6 Degrees of Separation: networking with influential alligators
Six degrees of separation is the theory that everyone on Earth is 6 or fewer steps away, by way of introduction, from any other person on Earth, so that a chain of “a friend of a friend” statements can be made to connect any two people in a maximum of six steps.
In fact, it’s the same concept behind the parlor game Six Degrees of Kevin Bacon where a group of players to try to connect any such individual to Kevin Bacon as quickly as possible and in as few links as possible. (Kevin Bacon Trivia: In 2007, Bacon started a charitable organization named SixDegrees.org).
The concept is well explained in this video by Veritasium and I encourage you to watch it in full.
The point is, it can work in your favor or even against you like it did for the Troll where there was a second degree of connection which went terribly wrong in his job search.
5 ways to stay in the Alligator’s good books
The adage “it’s not what you know; it’s who you know” applies to both job hunters and self-employed professionals.
Having the right connections that are able and willing to recommend you is as important as a resume that makes you stand out above the crowd. Make sure you are adhering to the following 5 pointers to make your network viable:
Courtesy is not old fashioned – Manners still Matter
Assume everyone you meet whether in the offline or online world is either an alligator or has the potential to be one for you and needs to be treated with courtesy & respect. You don’t know who they know who might be someone you need to know (remember The Troll).
Even when you are leaving a job that you hated, make sure you part on an amiable note. Potential employers often do reference and background checks or if it is a closed industry, they know each other. You certainly don’t want to be given a verbal reference that is in conflict with a written one.
On the alligator note, here’s another Haitian proverb worth remembering
Only when you have crossed the river, can you say the crocodile has a lump on his snout.
Build your Network before you need it
Make networking a part of your regular professional activity and not something you do when you suddenly need a job. Start building your network of professionals with whom you share common interests, industry and professional backgrounds.
This will not only keep you abreast of industry developments but quite often provide you with an inside tip-off for a potential job.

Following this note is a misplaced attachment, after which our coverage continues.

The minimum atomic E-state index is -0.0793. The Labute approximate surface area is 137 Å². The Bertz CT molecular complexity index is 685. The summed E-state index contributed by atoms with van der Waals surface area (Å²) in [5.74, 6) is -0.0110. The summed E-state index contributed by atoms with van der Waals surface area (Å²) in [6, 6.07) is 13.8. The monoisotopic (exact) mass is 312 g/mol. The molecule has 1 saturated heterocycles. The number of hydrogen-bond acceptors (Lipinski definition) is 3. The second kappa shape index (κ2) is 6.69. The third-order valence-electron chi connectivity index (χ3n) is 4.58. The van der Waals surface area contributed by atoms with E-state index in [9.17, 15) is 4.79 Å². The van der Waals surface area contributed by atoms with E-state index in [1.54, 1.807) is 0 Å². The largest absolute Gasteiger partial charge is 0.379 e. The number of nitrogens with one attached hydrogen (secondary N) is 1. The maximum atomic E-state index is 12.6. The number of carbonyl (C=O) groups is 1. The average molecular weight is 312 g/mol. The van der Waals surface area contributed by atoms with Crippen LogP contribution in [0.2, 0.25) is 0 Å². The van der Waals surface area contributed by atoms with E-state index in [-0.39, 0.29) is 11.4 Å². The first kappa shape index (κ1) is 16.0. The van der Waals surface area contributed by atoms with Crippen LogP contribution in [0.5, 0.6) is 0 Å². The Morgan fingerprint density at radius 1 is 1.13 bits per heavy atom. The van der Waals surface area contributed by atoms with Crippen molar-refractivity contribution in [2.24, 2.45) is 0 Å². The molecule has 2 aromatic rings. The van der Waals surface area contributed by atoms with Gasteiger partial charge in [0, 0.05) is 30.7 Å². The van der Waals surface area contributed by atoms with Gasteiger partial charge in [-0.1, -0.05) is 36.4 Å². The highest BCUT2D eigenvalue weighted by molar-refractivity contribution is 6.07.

Many companies offer incentives to their staff for recruitment referrals. You want to top of mind if your contact is in a position to recommend you.
Know Like Trust Factor
Make sure your network really knows you. People like to help out those whom they know, like and trust. If you make a new connection, whether it is offline or on social media, cultivate that connection with useful information and generally get to know them better. That way, if you need help the alligator who is in a position to recommend you would be able to do it with confidence and you’ll avoid the disappointment of a no response.
Exercise your Gratitude Muscle
Remember to always thank your connection for leads whether they work out or not. Acknowledgement of their stepping out to help you ensures they will do it again if required.
Become the Alligator!
Networking is a 2 way street. Just as you may need an alligator to help you achieve your goals, avail every opportunity to be a rainmaker alligator to someone who needs your assistance or recommendation.
It demonstrates your prowess as a well-connected professional. Helping others often results in help when we need it. The Universe always makes sure that assistance given is returned even if it isn’t by the same person.
Have you ever experienced the 6 degrees of separation in your job hunt or in setting up your business? What about the alligators? Ever experienced the wrath of an angry alligator?
PS. Do you understand the dynamics and purpose of this professional networking platform?
I invite you to check out 5 Mistakes Professionals make on LinkedIn. In this short guide, I’m sharing 5 key mistakes and potential areas where you need to be careful. If you’re making any of these mistakes, you’ll find doable tips to course correct.
Click on the image of the ebook to get download directions and start creating meaningful connections with alligators on LinkedIn.